Gators at Olympics: Yanis David ready to jump into the next step on world stage
Athletes like Yanis David often don’t make it to this moment.
The former UF track star comes from Guadeloupe, a French colony in the Caribbean near the Virgin Islands. The small collection of islands total just 629 square miles, smaller than Alachua County. Its population of under 400,000 ranks as fewer than half the size of Jacksonville.
Florida assistant coach Nic Peterson first “discovered” a 15-year-old David at a race in Bermuda.
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She arrived in Gainesville and completed an historic career, becoming only the second woman in SEC history to complete the horizontal sweep (SEC Tournament wins in indoor and outdoor long jump and triple jump).
Now, David awaits the next challenge on the other side of the world when she suits up for the French National Team to compete in the long jump at the Tokyo Olympics 2021.
David’s transition to American life began slowly, more like a jog than a sprint. She spoke little English when she arrived at UF.
“The first couple of months were really hard,” she said. “It was my first time being away from family, and I did cry a lot.”
David’s teammates and coaches helped her become more acclimated, evolving into her second family.
Before long, she started fulfilling the task Florida brought her to complete: Dominate on the track.
Her list of accolades run longer than the notes a college student takes for a semester-long class.
David established herself as the most dominant horizontal jumper in Florida history, winning NCAA Championships in indoor triple jump and outdoor long jump.
She ended her career as the only woman to land on the top 10 all-time list in outdoor long jump and triple jump. She took home the 2019 Honda Award and concluded as a finalist for the Bowerman Award, eventually won by LSU’s Sha’Carri Richardson.
An Olympic spot was hers to lose. She obtained one in both long jump and triple jump by reaching the standard in 2019.
She ultimately decided not to compete in the triple jump, saying she always put the event on the backburner after multiple injuries.
“This year, I tried to double at French champs, and it didn’t go well, so I knew I had to just focus on the long,” she said.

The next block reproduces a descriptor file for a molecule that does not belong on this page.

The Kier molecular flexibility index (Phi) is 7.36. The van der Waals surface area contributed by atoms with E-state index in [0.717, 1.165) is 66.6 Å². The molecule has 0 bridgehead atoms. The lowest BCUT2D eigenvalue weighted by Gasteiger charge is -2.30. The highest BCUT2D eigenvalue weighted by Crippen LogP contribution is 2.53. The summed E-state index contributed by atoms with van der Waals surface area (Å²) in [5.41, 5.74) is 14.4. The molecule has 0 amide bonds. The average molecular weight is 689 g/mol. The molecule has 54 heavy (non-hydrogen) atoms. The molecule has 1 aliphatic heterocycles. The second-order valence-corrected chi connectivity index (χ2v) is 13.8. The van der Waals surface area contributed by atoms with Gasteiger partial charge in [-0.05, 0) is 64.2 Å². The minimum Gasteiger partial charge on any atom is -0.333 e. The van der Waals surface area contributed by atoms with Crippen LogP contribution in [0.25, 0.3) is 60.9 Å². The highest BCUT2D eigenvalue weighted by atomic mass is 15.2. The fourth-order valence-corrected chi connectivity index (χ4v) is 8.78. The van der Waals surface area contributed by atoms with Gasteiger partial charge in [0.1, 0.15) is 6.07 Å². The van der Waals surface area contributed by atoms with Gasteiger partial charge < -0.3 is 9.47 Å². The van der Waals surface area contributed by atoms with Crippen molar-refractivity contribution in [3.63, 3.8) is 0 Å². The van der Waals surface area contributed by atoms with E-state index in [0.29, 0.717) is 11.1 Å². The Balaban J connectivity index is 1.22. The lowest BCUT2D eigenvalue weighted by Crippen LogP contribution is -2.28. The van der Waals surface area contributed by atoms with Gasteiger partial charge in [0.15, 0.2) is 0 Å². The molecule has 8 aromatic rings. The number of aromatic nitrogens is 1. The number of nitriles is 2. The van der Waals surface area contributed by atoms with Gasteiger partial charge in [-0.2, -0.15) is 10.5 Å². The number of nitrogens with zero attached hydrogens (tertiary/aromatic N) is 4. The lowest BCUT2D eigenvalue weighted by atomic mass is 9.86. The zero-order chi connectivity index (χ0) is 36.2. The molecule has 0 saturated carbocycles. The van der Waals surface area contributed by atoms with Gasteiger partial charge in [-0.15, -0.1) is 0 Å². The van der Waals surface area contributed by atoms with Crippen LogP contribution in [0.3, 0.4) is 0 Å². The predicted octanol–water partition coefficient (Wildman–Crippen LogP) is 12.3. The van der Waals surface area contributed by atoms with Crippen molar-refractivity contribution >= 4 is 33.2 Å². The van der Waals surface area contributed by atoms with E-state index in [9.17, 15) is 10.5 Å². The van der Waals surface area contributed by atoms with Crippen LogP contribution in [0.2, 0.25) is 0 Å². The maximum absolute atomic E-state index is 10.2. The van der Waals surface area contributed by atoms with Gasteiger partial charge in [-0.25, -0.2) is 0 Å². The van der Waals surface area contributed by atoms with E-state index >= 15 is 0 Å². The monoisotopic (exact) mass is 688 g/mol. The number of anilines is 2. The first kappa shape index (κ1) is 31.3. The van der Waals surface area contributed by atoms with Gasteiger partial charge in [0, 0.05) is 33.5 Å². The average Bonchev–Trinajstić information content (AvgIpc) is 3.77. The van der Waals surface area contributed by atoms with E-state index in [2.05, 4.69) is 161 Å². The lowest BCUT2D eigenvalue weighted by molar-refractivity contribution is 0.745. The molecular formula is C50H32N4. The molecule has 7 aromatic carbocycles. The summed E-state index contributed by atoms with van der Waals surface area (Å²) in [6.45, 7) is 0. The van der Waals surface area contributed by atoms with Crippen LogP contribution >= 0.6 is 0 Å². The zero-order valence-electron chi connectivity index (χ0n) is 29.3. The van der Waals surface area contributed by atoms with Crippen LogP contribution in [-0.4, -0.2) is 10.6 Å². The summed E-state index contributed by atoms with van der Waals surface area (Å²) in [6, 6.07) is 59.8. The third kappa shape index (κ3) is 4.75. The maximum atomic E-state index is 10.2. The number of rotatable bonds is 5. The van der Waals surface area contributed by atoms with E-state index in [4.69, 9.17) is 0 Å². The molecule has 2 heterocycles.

The lead-up to Tokyo has been anything but smooth for David. Currently, she is in Kobe, about 325 miles south of the host city, for a French training camp.
Despite less COVID restrictions in Kobe, the training camp is enforcing similar rules to what athletes see in the Olympic Village.
“We’re not allowed to interact with other people in the hotel,” she said. “We get tested every day, and there are only certain times we can leave.”
If an Olympian tests positive, they cannot compete in their event.
No French athlete has tested positive so far, according to David.
On July 30, David will finally reach Tokyo. Due to her late arrival, she missed the Opening Ceremony on Friday evening.
“It’s such a bummer, I was really looking forward to it,” she said. “Plus, we have to leave 48 hours after our competition, so I am missing Grant’s (Holloway) race.”
David said she’s looking forward to seeing her Florida teammates in the Olympic Village, but doesn’t know what interaction organizers will allow.
“It is very good to have those familiar faces in an abnormal Olympics,” she said.
David knows when she takes the track next week in Tokyo, with thousands watching, UF helped her to this moment.
“The training program was amazing,” she said. “We were ready not just for national, but international competitions. The bigger the moment, the more I feel ready.”
Her big day commences July 31 from the Japan National Stadium. The long jump final transpires from the same site Aug. 2.